Next, we add the ship to the physics engine with a radius property of 30. In addition, we specify an important property: isSensor=true. This tells Corona that the object should be a sensor object. Essentially, sensor objects detect collisions with other physical objects but they do not produce a physical response. For example, if a normal body collides with a sensor body, the two bodies will not bounce off each other or cause any other physical reaction. This is ideal for our ship object, because we only want it to detect collisions with asteroids, not bounce off them.

Lastly, we give the ship object a myName property of "ship". This property will be used later to help determine what types of collisions are happening in the game.

Note

Although the ship image clearly isn't circular, we added a circular physics body (radius=30) to the ship object. For this game, we're just being somewhat "lazy" by using this approximate body shape — once you get more comfortable with Corona, you'll learn how to add a perfect shape-based physics body to the ship which accurately matches the ship image's outline.

Lives and Score

Now let's place UI labels for the player's lives and score on the screen:

-- Display lives and score
livesText = display.newText( uiGroup, "Lives: " .. lives, 200, 80, native.systemFont, 36 )
scoreText = display.newText( uiGroup, "Score: " .. score, 400, 80, native.systemFont, 36 )

To keep things simple, we use a special Lua method with the labels to show our lives and score. Placing two periods together in Lua (..) is called concatenation. Concatenation joins two strings into one. Thus, in the livesText = display.newText() command above, we are joining the string Lives: and the variable lives for a result of Lives: 3 being displayed on the screen (remember that we set the initial value of lives to 3 earlier). Similarly, for scoreText, we join the string Score: and the variable score for a result of Score: 0.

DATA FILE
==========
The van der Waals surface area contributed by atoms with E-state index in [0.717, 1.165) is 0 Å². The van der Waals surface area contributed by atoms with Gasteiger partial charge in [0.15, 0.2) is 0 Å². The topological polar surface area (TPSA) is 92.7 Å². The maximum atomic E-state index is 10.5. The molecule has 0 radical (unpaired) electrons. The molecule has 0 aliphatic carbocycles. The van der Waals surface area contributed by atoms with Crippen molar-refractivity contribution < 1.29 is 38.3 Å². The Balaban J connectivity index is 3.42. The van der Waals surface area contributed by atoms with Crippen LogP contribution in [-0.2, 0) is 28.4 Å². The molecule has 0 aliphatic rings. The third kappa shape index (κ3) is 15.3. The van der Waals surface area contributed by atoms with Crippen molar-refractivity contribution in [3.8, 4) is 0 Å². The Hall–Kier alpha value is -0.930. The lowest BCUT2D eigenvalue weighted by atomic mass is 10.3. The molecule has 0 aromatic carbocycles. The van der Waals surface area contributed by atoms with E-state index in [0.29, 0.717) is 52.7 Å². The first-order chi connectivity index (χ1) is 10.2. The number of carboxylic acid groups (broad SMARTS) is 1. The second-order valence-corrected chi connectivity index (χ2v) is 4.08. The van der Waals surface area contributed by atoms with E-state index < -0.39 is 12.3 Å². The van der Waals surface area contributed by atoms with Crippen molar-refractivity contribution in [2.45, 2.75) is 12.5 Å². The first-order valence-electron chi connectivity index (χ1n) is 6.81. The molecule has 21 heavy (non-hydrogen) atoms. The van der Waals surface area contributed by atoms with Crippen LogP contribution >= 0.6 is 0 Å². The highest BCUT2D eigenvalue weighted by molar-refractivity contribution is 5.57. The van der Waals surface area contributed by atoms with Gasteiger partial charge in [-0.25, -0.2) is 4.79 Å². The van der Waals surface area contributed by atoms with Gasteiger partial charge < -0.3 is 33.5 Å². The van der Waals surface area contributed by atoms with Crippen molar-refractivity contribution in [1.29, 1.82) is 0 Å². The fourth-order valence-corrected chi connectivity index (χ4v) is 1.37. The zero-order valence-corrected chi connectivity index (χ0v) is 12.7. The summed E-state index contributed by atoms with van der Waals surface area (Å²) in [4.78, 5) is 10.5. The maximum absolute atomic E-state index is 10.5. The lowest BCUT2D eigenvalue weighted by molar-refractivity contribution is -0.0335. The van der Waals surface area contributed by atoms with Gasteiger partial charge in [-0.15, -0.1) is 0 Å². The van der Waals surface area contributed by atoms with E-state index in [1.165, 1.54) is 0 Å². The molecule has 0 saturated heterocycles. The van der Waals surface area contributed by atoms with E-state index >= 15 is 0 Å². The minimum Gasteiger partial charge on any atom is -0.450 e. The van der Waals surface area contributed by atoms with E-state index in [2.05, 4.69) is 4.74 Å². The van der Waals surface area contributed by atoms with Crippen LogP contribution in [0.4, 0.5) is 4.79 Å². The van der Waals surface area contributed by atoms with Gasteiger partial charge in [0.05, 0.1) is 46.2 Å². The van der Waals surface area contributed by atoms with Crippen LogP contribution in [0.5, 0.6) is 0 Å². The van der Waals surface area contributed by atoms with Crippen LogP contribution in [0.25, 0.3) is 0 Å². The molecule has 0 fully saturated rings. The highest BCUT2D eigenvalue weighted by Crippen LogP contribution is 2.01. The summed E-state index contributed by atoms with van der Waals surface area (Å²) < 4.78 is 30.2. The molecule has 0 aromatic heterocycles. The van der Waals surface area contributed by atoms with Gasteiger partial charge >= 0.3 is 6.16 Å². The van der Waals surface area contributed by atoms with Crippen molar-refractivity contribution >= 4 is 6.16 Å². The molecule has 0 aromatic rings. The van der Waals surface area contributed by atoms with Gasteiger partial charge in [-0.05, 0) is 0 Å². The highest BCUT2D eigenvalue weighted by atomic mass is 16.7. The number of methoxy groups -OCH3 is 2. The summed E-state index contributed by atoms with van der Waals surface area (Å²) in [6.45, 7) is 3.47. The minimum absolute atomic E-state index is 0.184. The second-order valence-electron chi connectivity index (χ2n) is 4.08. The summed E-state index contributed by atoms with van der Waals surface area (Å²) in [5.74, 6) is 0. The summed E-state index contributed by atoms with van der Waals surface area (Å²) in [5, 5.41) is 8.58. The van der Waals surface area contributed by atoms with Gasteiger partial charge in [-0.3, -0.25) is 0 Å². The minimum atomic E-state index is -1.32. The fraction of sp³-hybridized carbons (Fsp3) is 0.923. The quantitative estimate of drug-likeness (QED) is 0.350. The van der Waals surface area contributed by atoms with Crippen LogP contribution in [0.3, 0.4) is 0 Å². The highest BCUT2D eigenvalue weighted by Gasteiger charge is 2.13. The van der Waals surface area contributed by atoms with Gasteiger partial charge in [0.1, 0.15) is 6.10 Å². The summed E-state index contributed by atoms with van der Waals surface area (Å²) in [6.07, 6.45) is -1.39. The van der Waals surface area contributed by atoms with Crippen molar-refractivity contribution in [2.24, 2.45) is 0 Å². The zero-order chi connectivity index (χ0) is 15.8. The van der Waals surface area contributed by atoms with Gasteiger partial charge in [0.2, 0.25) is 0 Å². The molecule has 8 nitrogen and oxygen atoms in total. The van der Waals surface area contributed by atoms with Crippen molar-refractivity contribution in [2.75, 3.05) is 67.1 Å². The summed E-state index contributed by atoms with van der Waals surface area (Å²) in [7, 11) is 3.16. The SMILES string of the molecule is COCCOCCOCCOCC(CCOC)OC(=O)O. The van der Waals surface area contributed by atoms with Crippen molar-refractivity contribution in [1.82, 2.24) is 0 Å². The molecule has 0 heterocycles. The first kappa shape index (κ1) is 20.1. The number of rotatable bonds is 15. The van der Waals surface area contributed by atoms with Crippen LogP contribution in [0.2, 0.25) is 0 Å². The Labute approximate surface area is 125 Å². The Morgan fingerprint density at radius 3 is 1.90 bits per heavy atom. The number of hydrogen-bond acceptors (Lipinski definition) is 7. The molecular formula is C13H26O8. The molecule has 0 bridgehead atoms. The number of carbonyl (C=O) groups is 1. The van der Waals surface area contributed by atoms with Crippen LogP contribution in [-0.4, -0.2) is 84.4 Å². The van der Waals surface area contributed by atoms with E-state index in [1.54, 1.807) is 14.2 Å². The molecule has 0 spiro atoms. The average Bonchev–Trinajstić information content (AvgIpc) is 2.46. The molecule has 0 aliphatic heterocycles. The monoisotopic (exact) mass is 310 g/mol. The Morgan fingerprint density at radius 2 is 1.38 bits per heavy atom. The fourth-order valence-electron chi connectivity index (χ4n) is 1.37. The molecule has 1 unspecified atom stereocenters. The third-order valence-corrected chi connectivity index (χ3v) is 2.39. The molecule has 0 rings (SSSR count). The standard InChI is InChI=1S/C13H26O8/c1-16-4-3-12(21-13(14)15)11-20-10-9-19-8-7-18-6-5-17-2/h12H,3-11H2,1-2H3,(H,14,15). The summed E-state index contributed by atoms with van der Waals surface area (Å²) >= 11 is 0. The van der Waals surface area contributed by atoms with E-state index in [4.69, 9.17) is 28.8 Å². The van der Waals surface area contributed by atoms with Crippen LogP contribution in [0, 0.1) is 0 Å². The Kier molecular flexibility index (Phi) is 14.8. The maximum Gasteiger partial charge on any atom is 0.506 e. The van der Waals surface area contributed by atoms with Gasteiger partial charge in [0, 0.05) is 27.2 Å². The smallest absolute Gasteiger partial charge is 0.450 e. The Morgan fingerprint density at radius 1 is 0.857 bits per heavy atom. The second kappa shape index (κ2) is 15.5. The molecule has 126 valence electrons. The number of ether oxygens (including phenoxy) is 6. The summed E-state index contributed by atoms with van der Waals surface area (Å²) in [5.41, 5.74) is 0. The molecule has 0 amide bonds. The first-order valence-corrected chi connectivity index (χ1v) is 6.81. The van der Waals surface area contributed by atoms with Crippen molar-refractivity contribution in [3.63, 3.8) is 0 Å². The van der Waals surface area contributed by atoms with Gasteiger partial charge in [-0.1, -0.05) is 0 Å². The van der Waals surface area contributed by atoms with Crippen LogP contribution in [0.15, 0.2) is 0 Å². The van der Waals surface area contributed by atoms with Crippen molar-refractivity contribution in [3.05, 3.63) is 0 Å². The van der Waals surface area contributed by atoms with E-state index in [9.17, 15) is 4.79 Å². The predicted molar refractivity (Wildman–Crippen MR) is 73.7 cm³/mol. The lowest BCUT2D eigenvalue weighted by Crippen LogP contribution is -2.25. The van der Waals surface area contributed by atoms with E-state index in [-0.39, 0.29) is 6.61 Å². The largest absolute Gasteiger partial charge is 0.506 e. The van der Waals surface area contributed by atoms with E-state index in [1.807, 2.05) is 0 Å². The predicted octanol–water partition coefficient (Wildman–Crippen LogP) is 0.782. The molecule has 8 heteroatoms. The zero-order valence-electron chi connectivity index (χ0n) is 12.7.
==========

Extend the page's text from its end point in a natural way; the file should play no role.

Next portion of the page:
Let's check the result of our code so far. Save your modified main.lua file and relaunch the Simulator. If all went well, the background, ship, and text labels should now be showing on the screen.

Everything looks good so far except for the slightly distracting status bar at the top of the screen. On mobile devices, this system-generated element usually displays various information like the strength of the cellular/WiFi connection, the time, the remaining battery life, etc. While this information is valuable for general usage of the device, it can be distracting when the user is playing a game. To hide the status bar, add the following:

-- Hide the status bar
display.setStatusBar( display.HiddenStatusBar )

Finally, let's write a function to update the text property of both livesText and scoreText. This will be similar to the function we wrote in the previous chapter. As you recall, any time you create a new label or object with display.newText(), the text's label/value is stored in the text property of the object, so we update that property with the concatenated string value of the label and its associated variable.

local function updateText()
    livesText.text = "Lives: " .. lives
    scoreText.text = "Score: " .. score
end

Now that we have the basic visual objects in place, can load images from the image sheet, and update the UI labels for both lives and score, we're ready to get started on the game logic and events!

For reference purposes, the program up to this point is available here. If your project doesn't behave as expected, please compare this source code with your own.

Chapter Concepts

We've covered several more concepts in this chapter. Here's a quick overview:

Command/Property Description
physics.setGravity() Sets the x and y components of the global gravity vector in units of m/s².
math.randomseed() Sets the "seed" for the pseudo-random number generator.
graphics.newImageSheet() Creates an ImageSheet object for loading multiple images/frames from a single larger image file.
display.newGroup() Creates a display group for organizing/layering display objects.
display.contentHeight Shortcut for the height of the content area.
display.setStatusBar() Hides or changes the appearance of the status bar on most devices.